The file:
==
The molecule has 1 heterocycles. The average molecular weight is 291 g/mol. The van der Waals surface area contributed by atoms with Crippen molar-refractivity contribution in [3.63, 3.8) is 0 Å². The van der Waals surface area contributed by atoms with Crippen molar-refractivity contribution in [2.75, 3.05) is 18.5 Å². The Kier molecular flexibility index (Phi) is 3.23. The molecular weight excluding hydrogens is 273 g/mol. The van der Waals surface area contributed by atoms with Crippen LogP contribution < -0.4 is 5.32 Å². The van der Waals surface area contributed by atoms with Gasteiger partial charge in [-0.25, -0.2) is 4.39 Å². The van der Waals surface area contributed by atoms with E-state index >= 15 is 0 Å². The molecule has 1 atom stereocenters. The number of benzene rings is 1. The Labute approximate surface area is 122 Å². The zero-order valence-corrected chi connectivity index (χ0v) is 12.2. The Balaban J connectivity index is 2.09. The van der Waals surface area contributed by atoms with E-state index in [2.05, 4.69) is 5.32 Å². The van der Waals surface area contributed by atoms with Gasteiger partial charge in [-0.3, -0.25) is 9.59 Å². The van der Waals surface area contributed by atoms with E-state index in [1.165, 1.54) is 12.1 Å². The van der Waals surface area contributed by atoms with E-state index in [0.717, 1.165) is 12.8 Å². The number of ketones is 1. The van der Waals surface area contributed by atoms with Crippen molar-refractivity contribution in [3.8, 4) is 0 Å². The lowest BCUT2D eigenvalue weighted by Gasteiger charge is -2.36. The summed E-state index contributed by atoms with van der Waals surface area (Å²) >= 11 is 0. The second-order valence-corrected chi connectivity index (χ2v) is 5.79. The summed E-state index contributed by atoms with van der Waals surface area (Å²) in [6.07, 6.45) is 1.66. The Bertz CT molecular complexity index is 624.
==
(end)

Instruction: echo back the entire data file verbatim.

The molecule has 1 heterocycles. The average molecular weight is 291 g/mol. The van der Waals surface area contributed by atoms with Crippen molar-refractivity contribution in [3.63, 3.8) is 0 Å². The van der Waals surface area contributed by atoms with Crippen molar-refractivity contribution in [2.75, 3.05) is 18.5 Å². The Kier molecular flexibility index (Phi) is 3.23. The molecular weight excluding hydrogens is 273 g/mol. The van der Waals surface area contributed by atoms with Crippen LogP contribution < -0.4 is 5.32 Å². The van der Waals surface area contributed by atoms with Gasteiger partial charge in [-0.25, -0.2) is 4.39 Å². The van der Waals surface area contributed by atoms with E-state index >= 15 is 0 Å². The molecule has 1 atom stereocenters. The number of benzene rings is 1. The Labute approximate surface area is 122 Å². The zero-order valence-corrected chi connectivity index (χ0v) is 12.2. The Balaban J connectivity index is 2.09. The van der Waals surface area contributed by atoms with E-state index in [2.05, 4.69) is 5.32 Å². The van der Waals surface area contributed by atoms with Gasteiger partial charge in [-0.3, -0.25) is 9.59 Å². The van der Waals surface area contributed by atoms with E-state index in [1.165, 1.54) is 12.1 Å². The van der Waals surface area contributed by atoms with E-state index in [0.717, 1.165) is 12.8 Å². The number of ketones is 1. The van der Waals surface area contributed by atoms with Crippen molar-refractivity contribution in [3.8, 4) is 0 Å². The lowest BCUT2D eigenvalue weighted by Gasteiger charge is -2.36. The summed E-state index contributed by atoms with van der Waals surface area (Å²) >= 11 is 0. The second-order valence-corrected chi connectivity index (χ2v) is 5.79. The summed E-state index contributed by atoms with van der Waals surface area (Å²) in [6.07, 6.45) is 1.66. The Bertz CT molecular complexity index is 624.